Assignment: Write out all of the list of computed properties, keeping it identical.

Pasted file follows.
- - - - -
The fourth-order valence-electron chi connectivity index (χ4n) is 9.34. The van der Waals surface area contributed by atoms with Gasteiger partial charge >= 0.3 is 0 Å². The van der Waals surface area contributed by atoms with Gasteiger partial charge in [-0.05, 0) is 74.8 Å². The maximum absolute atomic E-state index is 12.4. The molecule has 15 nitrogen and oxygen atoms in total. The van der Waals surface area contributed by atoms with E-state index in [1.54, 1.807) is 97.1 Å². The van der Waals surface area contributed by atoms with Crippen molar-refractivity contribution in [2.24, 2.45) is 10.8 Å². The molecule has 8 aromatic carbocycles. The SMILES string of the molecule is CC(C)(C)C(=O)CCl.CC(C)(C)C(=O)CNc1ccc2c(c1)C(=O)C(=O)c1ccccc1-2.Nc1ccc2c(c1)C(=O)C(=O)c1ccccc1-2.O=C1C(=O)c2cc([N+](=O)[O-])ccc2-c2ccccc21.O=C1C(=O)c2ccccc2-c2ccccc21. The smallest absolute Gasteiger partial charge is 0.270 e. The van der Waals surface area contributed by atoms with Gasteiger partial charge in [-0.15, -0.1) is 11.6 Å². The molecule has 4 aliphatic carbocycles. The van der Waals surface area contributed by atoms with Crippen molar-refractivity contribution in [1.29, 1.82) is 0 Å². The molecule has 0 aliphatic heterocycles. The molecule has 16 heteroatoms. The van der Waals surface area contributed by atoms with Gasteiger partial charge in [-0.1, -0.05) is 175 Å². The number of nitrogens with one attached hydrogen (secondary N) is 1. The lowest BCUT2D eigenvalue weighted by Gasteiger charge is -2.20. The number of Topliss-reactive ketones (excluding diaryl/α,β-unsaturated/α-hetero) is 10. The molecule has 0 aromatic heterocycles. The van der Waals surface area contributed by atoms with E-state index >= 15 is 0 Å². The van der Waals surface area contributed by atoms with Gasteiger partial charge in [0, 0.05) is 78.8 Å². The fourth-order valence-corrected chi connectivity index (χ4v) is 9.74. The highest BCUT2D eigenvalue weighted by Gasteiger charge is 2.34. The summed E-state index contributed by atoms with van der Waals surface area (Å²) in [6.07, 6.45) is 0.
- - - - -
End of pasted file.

The fourth-order valence-electron chi connectivity index (χ4n) is 9.34. The van der Waals surface area contributed by atoms with Gasteiger partial charge >= 0.3 is 0 Å². The van der Waals surface area contributed by atoms with Gasteiger partial charge in [-0.05, 0) is 74.8 Å². The maximum absolute atomic E-state index is 12.4. The molecule has 15 nitrogen and oxygen atoms in total. The van der Waals surface area contributed by atoms with E-state index in [1.54, 1.807) is 97.1 Å². The van der Waals surface area contributed by atoms with Crippen molar-refractivity contribution in [2.24, 2.45) is 10.8 Å². The molecule has 8 aromatic carbocycles. The SMILES string of the molecule is CC(C)(C)C(=O)CCl.CC(C)(C)C(=O)CNc1ccc2c(c1)C(=O)C(=O)c1ccccc1-2.Nc1ccc2c(c1)C(=O)C(=O)c1ccccc1-2.O=C1C(=O)c2cc([N+](=O)[O-])ccc2-c2ccccc21.O=C1C(=O)c2ccccc2-c2ccccc21. The smallest absolute Gasteiger partial charge is 0.270 e. The van der Waals surface area contributed by atoms with Gasteiger partial charge in [-0.15, -0.1) is 11.6 Å². The molecule has 4 aliphatic carbocycles. The van der Waals surface area contributed by atoms with Crippen molar-refractivity contribution in [1.29, 1.82) is 0 Å². The molecule has 0 aliphatic heterocycles. The molecule has 16 heteroatoms. The van der Waals surface area contributed by atoms with Gasteiger partial charge in [-0.1, -0.05) is 175 Å². The number of nitrogens with one attached hydrogen (secondary N) is 1. The lowest BCUT2D eigenvalue weighted by Gasteiger charge is -2.20. The number of Topliss-reactive ketones (excluding diaryl/α,β-unsaturated/α-hetero) is 10. The molecule has 0 aromatic heterocycles. The van der Waals surface area contributed by atoms with E-state index >= 15 is 0 Å². The van der Waals surface area contributed by atoms with Gasteiger partial charge in [0, 0.05) is 78.8 Å². The fourth-order valence-corrected chi connectivity index (χ4v) is 9.74. The highest BCUT2D eigenvalue weighted by Gasteiger charge is 2.34. The summed E-state index contributed by atoms with van der Waals surface area (Å²) in [6.07, 6.45) is 0.